With over 1.4 million new trademark applications filed to China Trademark Office in 2011, which number is continuously growing at about 30% annually, it is no wonder that it is getting more and more difficult to successfully register trademarks in China, especially trademarks consisting of existing words/characters with positive meaning.

Due to the different policy and principle of the Trademark application and registration in China than many other countries, foreign applicants frequently encounter difficulties, problems as well as confusion during trademark prosecution at China Trademark Office (hereafter referred to as "TMO"). Hereunder are some tips and advice for those who are planning to or already filing trademark applications in China.

Localization of Trademarks in China

As we all know, Chinese language is a totally different language system from Latin language. The most fundamental and basic elements of Latin language are the letters such as "a", "b", "c"; while the basic elements in Chinese language are all shapes of parts of characters. Because of such huge differences between the languages, and because of the fact that among the 1.3 billion population in China, only 1/4 of them are learning English, it would be crucial to have a Chinese version of the Latin trademark if the applicant are seriously planning to develop business in China.

So how to select the right or appropriate Chinese equivalent of the original trademark would be the first question before filing the application. Generally there will be three types: translation, transliteration and combination of both translation and transliteration.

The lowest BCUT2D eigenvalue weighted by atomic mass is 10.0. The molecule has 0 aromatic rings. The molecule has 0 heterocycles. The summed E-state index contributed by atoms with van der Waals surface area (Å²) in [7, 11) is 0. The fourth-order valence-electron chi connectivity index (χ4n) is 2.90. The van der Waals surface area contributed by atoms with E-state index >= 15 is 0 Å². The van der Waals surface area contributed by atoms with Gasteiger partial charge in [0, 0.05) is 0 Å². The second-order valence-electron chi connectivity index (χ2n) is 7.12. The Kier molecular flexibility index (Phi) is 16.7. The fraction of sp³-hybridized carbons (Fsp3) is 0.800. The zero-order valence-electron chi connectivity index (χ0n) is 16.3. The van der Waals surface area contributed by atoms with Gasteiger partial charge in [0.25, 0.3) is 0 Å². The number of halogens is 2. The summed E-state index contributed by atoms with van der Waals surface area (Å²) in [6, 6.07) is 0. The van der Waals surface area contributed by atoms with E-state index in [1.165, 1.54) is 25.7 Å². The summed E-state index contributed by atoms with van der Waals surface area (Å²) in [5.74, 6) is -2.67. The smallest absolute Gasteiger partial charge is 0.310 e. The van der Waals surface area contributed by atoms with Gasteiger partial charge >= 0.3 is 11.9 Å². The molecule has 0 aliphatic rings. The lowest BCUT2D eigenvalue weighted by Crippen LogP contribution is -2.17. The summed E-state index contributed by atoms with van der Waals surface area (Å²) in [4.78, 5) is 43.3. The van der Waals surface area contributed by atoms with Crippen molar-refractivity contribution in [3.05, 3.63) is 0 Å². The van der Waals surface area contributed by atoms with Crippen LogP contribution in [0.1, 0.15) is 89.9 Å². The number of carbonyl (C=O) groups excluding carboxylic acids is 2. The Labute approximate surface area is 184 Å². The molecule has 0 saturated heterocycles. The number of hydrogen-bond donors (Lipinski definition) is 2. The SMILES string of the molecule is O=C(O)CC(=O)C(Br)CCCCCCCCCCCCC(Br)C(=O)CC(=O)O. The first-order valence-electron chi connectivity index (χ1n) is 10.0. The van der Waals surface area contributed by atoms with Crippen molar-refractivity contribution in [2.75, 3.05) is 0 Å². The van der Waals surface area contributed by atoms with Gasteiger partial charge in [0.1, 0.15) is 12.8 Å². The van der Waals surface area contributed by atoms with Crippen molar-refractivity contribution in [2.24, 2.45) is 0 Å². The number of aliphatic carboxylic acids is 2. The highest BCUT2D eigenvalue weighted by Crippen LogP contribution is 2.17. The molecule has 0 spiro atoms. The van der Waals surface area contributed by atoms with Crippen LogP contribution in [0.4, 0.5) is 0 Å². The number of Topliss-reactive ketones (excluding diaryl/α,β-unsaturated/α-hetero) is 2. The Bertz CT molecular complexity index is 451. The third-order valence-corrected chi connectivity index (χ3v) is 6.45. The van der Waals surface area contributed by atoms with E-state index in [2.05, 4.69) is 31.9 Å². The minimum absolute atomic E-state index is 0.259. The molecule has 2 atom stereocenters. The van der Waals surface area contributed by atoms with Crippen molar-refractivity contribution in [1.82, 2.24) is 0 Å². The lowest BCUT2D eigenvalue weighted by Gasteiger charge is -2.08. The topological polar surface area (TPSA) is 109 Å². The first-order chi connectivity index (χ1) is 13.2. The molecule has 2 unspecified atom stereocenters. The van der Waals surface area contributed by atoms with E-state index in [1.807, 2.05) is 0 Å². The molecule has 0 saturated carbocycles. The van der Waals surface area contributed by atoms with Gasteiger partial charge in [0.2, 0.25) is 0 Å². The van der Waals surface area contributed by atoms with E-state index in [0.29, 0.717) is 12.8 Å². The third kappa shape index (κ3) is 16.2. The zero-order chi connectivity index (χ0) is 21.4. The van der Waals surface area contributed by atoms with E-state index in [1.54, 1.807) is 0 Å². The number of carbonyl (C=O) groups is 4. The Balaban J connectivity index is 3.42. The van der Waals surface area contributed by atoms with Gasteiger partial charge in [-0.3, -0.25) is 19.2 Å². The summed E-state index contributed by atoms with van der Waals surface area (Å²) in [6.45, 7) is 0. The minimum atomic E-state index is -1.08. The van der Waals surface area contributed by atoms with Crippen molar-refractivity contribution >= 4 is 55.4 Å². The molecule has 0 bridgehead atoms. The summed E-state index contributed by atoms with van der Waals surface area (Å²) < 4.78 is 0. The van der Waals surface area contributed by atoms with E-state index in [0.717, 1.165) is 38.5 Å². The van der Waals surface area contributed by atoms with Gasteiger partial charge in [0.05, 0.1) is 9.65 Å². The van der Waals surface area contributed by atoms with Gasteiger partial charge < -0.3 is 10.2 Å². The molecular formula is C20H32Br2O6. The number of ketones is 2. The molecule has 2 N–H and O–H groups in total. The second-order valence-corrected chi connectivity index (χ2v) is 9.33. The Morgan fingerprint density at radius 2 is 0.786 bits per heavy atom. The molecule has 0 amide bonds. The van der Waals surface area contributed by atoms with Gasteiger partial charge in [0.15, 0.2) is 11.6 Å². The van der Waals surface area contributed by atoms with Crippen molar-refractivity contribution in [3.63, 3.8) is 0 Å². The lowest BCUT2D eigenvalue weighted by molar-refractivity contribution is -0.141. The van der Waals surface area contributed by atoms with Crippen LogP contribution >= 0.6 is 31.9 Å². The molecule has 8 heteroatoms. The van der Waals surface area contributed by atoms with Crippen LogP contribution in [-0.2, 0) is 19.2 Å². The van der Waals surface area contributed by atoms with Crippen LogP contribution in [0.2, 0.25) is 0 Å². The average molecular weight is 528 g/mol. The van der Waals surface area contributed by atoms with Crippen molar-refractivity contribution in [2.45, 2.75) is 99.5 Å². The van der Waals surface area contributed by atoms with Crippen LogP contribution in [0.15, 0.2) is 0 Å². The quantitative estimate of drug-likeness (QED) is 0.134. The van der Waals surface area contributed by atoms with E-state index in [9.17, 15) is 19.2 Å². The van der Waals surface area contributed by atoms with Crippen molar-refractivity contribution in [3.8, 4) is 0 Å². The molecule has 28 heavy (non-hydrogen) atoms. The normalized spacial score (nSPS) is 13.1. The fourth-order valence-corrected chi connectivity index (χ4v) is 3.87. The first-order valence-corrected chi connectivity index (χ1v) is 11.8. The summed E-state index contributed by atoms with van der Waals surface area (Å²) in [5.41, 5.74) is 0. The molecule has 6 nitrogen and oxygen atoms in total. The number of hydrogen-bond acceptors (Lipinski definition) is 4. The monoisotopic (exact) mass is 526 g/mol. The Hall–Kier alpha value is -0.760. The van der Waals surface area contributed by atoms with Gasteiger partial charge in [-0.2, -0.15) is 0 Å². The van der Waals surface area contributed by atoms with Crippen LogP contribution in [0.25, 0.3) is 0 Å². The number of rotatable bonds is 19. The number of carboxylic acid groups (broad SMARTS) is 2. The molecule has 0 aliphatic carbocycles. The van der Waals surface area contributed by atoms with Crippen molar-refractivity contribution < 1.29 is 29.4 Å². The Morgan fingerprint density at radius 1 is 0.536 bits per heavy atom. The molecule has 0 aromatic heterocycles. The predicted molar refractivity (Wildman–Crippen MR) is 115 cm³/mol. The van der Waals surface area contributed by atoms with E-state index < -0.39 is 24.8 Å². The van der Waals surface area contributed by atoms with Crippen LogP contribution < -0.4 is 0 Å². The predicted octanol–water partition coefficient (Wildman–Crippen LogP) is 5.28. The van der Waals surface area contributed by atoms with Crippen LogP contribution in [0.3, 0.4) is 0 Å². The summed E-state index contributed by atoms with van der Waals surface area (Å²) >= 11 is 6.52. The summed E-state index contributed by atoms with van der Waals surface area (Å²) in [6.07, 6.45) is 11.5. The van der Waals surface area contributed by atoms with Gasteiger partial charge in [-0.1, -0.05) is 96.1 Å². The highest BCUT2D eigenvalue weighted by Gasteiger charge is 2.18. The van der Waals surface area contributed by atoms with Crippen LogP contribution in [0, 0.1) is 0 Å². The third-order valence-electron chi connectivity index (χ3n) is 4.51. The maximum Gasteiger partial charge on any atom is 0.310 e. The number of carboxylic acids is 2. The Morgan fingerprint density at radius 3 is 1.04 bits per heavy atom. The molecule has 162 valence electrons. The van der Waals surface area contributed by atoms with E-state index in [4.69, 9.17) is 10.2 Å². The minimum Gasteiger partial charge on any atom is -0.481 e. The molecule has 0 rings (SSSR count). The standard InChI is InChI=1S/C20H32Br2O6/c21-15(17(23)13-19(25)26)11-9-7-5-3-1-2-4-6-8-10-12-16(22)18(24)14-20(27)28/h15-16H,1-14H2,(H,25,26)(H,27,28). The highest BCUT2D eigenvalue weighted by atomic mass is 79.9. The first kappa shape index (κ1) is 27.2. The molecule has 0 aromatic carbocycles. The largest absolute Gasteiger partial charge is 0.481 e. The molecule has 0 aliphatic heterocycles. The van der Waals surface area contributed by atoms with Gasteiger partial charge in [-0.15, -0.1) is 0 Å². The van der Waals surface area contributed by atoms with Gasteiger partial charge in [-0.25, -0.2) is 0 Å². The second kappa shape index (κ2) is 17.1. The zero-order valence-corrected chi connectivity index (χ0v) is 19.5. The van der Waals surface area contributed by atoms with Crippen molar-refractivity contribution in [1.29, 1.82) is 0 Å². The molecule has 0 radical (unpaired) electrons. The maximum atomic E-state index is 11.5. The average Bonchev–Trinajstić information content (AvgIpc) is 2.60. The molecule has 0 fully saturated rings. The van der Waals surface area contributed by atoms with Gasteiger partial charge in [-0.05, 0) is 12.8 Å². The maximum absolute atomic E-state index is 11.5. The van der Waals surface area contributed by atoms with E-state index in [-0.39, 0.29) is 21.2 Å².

After the applicant has selected the Chinese characters as equivalents to the brand, either as translation or transliteration or both, there is something more the applicant should note: which version of characters to choose? The simplified version or the traditional version? Usually the traditional version looks more complicated with more parts of the character. Normally, if the applicant wants to show that the brand has a very long history or there is a nostalgic sentiment to be conveyed by the brand, the traditional version may be a better choice than the simplified version; otherwise, it would be recommended to choose the simplified version, because it is more widely used and understood in people's daily life than the traditional version.

Another task in selecting Chinese equivalent is to check how they are pronounced exactly not only in Mandarin, but also in Cantonese and other dialects in China, depending on which provinces the applicant wants to cover for business development. The reason of doing this is to avoid unexpected embarrassment because some elegant terms in Mandarin may have negative indications in other dialects, which will tarnish the brand and turn it into a black joke.

Then it comes to the design of the Chinese trademark, whether the applicant wants the standard version, or the stylized version.

So, with all these aspects in consideration, the applicant may say that it will take a long time for selecting, checking, designing and finalizing the Chinese trademark. But please also remember the "first-to-file" principle. From the first moment the English mark is used in China or is known in China, there may be Chinese versions of it given by the public if the applicant does not offer the Chinese equivalent of the mark at the same time, which will be very dangerous. The applicant may not even know that consumers are calling its brand with something foolish or indecent in Chinese; or someone else may file the Chinese version before the applicant finishes the design. So the strategy is filing a Chinese equivalent immediately and then if the applicant comes up with something better or more appropriate later, file that as trademark again, and the applicant may abandon the first one.

The content of this article is intended to provide a general guide to the subject matter. Specialist advice should be sought about your specific circumstances.